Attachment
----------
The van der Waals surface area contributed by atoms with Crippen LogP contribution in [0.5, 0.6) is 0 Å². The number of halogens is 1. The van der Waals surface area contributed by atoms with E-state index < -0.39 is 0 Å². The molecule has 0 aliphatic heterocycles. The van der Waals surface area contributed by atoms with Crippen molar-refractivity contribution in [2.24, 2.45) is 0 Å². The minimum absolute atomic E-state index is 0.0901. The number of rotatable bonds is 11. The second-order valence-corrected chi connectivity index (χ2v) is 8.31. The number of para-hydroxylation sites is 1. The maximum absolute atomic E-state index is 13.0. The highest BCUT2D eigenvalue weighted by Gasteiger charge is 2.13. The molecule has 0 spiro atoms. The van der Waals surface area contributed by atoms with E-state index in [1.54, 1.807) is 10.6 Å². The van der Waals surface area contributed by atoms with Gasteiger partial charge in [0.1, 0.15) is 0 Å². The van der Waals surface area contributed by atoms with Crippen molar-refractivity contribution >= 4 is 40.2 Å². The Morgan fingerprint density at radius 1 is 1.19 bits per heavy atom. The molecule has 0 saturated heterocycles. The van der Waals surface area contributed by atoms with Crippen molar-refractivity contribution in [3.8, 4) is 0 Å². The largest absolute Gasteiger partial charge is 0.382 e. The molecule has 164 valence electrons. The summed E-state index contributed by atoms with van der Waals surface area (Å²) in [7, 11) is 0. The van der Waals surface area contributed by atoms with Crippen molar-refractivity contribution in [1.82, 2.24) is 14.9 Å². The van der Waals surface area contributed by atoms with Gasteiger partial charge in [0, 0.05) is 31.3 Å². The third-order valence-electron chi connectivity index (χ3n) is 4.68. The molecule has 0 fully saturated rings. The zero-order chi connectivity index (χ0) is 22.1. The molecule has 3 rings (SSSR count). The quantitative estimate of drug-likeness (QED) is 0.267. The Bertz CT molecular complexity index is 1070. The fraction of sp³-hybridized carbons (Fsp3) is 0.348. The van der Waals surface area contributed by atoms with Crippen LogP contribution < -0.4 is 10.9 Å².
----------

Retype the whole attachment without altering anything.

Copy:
The van der Waals surface area contributed by atoms with Crippen LogP contribution in [0.5, 0.6) is 0 Å². The number of halogens is 1. The van der Waals surface area contributed by atoms with E-state index < -0.39 is 0 Å². The molecule has 0 aliphatic heterocycles. The van der Waals surface area contributed by atoms with Crippen molar-refractivity contribution in [2.24, 2.45) is 0 Å². The minimum absolute atomic E-state index is 0.0901. The number of rotatable bonds is 11. The second-order valence-corrected chi connectivity index (χ2v) is 8.31. The number of para-hydroxylation sites is 1. The maximum absolute atomic E-state index is 13.0. The highest BCUT2D eigenvalue weighted by Gasteiger charge is 2.13. The molecule has 0 spiro atoms. The van der Waals surface area contributed by atoms with E-state index in [1.54, 1.807) is 10.6 Å². The van der Waals surface area contributed by atoms with Gasteiger partial charge in [0.1, 0.15) is 0 Å². The van der Waals surface area contributed by atoms with Crippen molar-refractivity contribution >= 4 is 40.2 Å². The Morgan fingerprint density at radius 1 is 1.19 bits per heavy atom. The molecule has 0 saturated heterocycles. The van der Waals surface area contributed by atoms with Crippen molar-refractivity contribution in [3.8, 4) is 0 Å². The largest absolute Gasteiger partial charge is 0.382 e. The molecule has 164 valence electrons. The summed E-state index contributed by atoms with van der Waals surface area (Å²) in [7, 11) is 0. The van der Waals surface area contributed by atoms with Crippen molar-refractivity contribution in [1.82, 2.24) is 14.9 Å². The van der Waals surface area contributed by atoms with Gasteiger partial charge in [0, 0.05) is 31.3 Å². The third-order valence-electron chi connectivity index (χ3n) is 4.68. The molecule has 0 fully saturated rings. The zero-order chi connectivity index (χ0) is 22.1. The molecule has 3 rings (SSSR count). The quantitative estimate of drug-likeness (QED) is 0.267. The Bertz CT molecular complexity index is 1070. The fraction of sp³-hybridized carbons (Fsp3) is 0.348. The van der Waals surface area contributed by atoms with Crippen LogP contribution < -0.4 is 10.9 Å².